Tuesday, May 04, 2021

The little Red Camera


This dandy camera arrived December 14th 2019 and it was love at first unpacking. First off, it is heavy duty and weather proof. It's name says Tough and it is. I've dropped it from my mules, dropped it in the snow, fumbled it in and out of my coveralls and jackets, and walked with it in downpours and snowfalls.

I've worn the paint off one of the edges and basically I've been surprised by it.
It is not a DSLR camera but I've even put it up against my those cameras in some still life tests. The zoom is not something I use often but I do use the macro features A LOT.

The Olympus Menu has always been a confusing thing on cameras and this one is no different. The macro feature menu allows me to do macro, in camera stacked photos [I think this feature is the coolest. I normally can do it without a mini tripod!] With a tripod, you can also take frames to stack later in a program like Helicon Focus. 

There is a microscopic feature that is the bomb. They call it Microscope instead of Macro.

This is the mode for the following shot I took yesterday while hiking in the rain of raindrops on a dandelion.

In camera focus stacking. Wow.
Super cool Olympus feature, but this one comes in a little pocket camera.
The Olympus OMD EM 5 Mark III has it too but it only works with certain lenses.

And it works pretty well.

This feature called Focus Bracket takes several photos and lets the photographer stack them in post process. This is fine and you would want to use a mini tripod. 
I rarely do this only because I think the hand held Focus stack works well for me.

Super duper close. I like this for things like snow flakes and dew drops.

Check it out. I ended up getting a ring light that attaches to the front of the camera. It works pretty neat also.
Super Duper Close!

Snow flake

Caddisfly larvae encased in grains of sand.

I stuck the camera in Landscape mode and took this shot of the little gargoyle in my Forest Garden.
Easy peasy. No thinking, just point and shoot.

Other handy menu items are sunset and indoors. For great sunsets, I am not impressed with this camera. It lacks a bit of pizzaz in picking up the colors, but if that is all a person has, it does great.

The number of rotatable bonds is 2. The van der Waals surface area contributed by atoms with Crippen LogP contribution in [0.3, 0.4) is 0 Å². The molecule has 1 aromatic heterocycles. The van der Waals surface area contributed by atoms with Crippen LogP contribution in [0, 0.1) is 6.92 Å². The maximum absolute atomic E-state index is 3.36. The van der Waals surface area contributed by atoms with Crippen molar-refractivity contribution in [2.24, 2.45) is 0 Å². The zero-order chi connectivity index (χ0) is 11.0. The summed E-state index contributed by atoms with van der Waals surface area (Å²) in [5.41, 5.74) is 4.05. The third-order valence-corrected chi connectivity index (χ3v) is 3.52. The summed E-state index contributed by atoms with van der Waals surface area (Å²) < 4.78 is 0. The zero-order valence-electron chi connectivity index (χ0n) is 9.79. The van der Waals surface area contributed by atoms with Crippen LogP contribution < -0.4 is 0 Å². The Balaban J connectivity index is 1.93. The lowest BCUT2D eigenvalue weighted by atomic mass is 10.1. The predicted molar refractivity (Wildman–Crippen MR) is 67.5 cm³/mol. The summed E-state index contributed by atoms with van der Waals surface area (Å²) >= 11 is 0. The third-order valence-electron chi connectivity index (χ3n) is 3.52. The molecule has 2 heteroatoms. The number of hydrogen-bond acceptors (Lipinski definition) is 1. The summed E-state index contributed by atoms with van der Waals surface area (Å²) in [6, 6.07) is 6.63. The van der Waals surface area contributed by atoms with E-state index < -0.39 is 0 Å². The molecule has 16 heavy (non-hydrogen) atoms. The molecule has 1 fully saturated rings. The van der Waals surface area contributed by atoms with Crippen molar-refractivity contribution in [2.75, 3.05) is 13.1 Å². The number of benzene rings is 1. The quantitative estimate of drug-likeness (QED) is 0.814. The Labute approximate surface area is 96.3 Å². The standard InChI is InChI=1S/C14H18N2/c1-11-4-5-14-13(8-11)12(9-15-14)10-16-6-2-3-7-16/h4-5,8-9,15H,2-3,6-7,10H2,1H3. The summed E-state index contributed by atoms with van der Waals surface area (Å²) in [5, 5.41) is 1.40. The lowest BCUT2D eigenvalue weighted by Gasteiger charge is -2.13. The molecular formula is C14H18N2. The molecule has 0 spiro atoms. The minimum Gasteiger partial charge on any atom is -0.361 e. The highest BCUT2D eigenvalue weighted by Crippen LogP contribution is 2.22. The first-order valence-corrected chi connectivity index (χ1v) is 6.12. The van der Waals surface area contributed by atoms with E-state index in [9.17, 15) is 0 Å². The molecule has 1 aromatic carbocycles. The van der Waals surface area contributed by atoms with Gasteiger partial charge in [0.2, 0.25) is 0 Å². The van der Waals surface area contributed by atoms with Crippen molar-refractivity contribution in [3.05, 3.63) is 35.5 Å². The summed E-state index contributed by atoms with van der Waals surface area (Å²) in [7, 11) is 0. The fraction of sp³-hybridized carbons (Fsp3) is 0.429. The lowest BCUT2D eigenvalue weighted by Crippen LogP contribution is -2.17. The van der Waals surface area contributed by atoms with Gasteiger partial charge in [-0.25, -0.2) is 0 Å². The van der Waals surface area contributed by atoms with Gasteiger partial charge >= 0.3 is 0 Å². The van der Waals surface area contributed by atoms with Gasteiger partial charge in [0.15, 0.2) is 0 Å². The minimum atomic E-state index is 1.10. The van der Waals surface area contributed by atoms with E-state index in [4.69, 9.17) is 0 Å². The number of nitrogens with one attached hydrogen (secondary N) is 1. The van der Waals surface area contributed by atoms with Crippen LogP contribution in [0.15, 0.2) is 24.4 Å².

However it does take pretty cool video in slo...motion! It does eat up the battery if you do a lot of video. There is a self portrait mode too which actually works pretty nice.

Does it produce the best photos compared to other cameras? I honestly don't know. I don't Pixel Peep and I don't care. I need a camera that will take abuse from me and is handy to attach to my belt.

It also has a cool feature which I used. It has a timer you can set and then ask the camera to delay the first photo and take a series of shots. That is how I got most of my 'snowy' adventure photos this year. 

Last note. On the dial menu there is C1 and C2. I've never used them. But if there is a particular 'way' you like your camera set up, you can preset your desires and set them to C1 or C2.  


  1. Thank you Val for the camera info. I'm sure I want one, those macro pictures are fantastic.

    1. You are welcome. If you end up with one and have questions, I'd be happy to help. One other thing that is cool, if you download the Olympus App you can remotely operate the camera with your smartphone and get photos from the camera transferred to the smart phone.
      I don't do it because I don't have much extra memory on my smart phone but I have used the app for remote photos!

  2. You sure have gotten a lot of use out of your tough camera, money well spent. It does a nice job with Macro 'er Micro. I often hear "I can't do photography because I don't have XYZ" As long as it clicks, you can. Albeit within limitations. I learned early on from a photo mentor, to use what ever tool (aka camera) I had. It took me years to be able to really see the often subtle difference a higher end camera makes. I've seen photographers get amazing shots with lower end cameras/phones. In the end, it truly is the person behind the camera that knows how to make any tool shine.

    1. I don't understand why they called it Micro, but that is okay, I call it macro. :)
      I agree about using whatever you may have on hand. My first digital camera was a Stylus pocket camera and it was so fun. I killed it of course, but it ran out of clicks. I loved that camera and had a very hard time tossing it.
      Before that I was all into film and had an ancient fixed lens Canon that hubby purchased in Vietnam. I also had a Pentax that didn't have a meter. That was fun!

      When I look back, I sure have had a long history with different methods.

      I do hear often that in order to take good photos, a person needs $$$ better and more equipment. I fell into that thinking for a while.

      Anyway, thanks! That little red camera is fun.

  3. I ha a similar camera a long time ago...it took great macro shots...have not found one similar ...I should look! I really enjoyed your photos!